85. Take along a Sister, a wife on one’s journeys?

Sister as wife? 1 Cor. 9:5

What would it mean to take along “a sister, a wife” on a missionary journey?

Consider the following versions of 1Cor. 9:5

KJV: “Have we not power to lead about a sister, a wife, as well as other apostles, and as the brethren of the Lord, and Cephas?”

NIV: “Don’t we have the right to take a believing wife along with us,…”

Bible in Basic English: “Have we no right to take about with us a Christian wife”

The Message: “we have a right to support for us and our families.”

In this sentence, a Greek grammatical construct is used where two nouns are put together (sister, wife) the one determines the other. The same form is used in Mat. 1:18 “Now the birth of Jesus Christ was this way…” Here “Jesus” is determined as the “Christ”, that means the “Anointed One”. First we have to determine which is the main object of the sentence. Did Paul plead to take along “sister that is a wife” or a “wife that is a sister”? Then we have to determine what Paul meant, for he didn’t only say “Wife”.

Most probably Paul had been a widower at that time (1 Cor. 7:8). In his young days, before his conversion, while he had been a member of the Sanhedrin, (Acts 26:10) he had to have been married, for that was a prerequisite. Though Paul had a true gift of chastity, (1 Cor. 7:1-8) he was pleading the case in the interest of others.

The KJV just translates the words, “a sister, a wife” but shouldn’t a translation be comprehensible to the reader?

It is possible that Paul uses a Hebraism like “sister-bride” like we find in Song of Solomon 4:9, emphasizing the intimate spiritual unity. That is the version we find in the NIV and the Bible in Basic English. The question arises what should be done in the case of an apostle married to a non-Christian?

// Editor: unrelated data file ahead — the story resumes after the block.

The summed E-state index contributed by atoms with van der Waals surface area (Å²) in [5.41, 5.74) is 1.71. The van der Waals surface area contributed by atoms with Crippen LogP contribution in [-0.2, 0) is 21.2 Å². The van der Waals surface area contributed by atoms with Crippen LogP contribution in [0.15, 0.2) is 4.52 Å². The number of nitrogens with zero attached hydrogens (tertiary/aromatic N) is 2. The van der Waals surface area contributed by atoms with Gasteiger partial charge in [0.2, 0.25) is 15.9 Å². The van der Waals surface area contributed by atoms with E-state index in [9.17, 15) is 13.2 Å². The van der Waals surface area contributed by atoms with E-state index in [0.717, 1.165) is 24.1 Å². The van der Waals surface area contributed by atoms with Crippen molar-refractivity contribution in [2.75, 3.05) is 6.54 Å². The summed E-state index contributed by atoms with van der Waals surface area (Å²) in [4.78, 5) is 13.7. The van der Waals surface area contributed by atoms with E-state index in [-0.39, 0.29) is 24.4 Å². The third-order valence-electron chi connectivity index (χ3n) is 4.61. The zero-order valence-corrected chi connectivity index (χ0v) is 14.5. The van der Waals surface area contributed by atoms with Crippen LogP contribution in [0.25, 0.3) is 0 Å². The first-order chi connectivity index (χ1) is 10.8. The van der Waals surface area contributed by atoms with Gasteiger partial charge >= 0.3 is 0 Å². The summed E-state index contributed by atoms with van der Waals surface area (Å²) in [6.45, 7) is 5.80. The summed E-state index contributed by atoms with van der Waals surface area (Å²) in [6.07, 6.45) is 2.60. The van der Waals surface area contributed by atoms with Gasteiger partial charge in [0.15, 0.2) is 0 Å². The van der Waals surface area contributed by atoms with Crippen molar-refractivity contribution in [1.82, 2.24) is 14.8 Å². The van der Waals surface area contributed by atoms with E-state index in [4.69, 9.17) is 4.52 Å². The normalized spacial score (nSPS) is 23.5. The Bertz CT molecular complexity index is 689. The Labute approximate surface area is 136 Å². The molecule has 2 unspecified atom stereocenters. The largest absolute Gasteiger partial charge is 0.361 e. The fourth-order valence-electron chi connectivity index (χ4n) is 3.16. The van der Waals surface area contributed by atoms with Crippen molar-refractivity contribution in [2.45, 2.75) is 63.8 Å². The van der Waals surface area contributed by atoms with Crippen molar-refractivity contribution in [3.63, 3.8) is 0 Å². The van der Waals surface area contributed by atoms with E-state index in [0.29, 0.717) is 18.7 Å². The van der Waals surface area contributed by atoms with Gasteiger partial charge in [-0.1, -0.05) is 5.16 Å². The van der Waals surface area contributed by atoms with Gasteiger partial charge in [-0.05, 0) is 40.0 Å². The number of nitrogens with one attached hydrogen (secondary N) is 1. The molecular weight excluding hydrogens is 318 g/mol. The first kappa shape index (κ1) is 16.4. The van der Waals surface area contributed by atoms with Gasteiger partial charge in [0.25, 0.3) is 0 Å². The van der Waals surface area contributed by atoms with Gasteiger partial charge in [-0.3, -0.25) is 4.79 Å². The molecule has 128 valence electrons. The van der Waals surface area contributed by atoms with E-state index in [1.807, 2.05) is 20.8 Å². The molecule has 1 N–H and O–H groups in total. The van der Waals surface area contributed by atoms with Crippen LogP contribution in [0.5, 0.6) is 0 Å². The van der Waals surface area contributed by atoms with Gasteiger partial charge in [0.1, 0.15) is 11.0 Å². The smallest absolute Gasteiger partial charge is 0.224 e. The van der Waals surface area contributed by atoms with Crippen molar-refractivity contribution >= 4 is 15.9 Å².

Since the pericope 1 Cor. 9: 1-18 focuses on the responsibility of the Church to support the material needs of the apostle, it is also possible that Paul wanted to stress their responsibility to also care for the wives of the apostles. In Acts 13:2-3 it is recorded that the Church of Antioch sent Paul and Barnabas on a mission journey. Most probably this became the normal way apostles were employed, the sending Church taking responsibility for their material needs. Paul now stresses that the wives could not be excluded and should be treated on the same level. Hence the version found in the Message.

The question translators of the Bible are always confronted with is to what extent he should only translate the Greek words, and whether he should ensure that the version he presents, will be understood as God intended.

Translating the Bible remains a delicate but extremely responsible challenge!

If Bible translation had been your task, what would be your approach?

God bless,


About Herman of bibledifferences.net

The reasons for the differences between older Bibles like the King James Version and newer Bibles like the New International Version have fascinated me ever since my studies in Theology at the University of Pretoria in the seventies. I have great respect for scribes through the ages as well as Bible translators, so there must be good reasons for the differences. With more than 5600 Greek manuscripts and more than 19000 manuscripts of ancient translations to our disposal, the original autographs of the New Testament can be established without doubt. I investigate the reasons behind the differences and publish the facts in a post on my blogs www.bibledifferences.net (Afrikaans: www.bybelverskille.wordpress.com) to enable my readers to judge for themselves. Personally I love to make an informed decision based of facts. That is why I endeavor to provide that same privilege to the readers of my blogs. Since 1973 I am married to my dear wife and greatest friend, Leah Page, founder director of Act-Up Support (www.actup.co.za) a prayer ministry for families struggling with drug-, occult- and other dependencies. We are blessed with two daughters and two sons, four grand sons and two grand daughters. God is alive and omnipotent! Glory to His Name! Herman Grobler.
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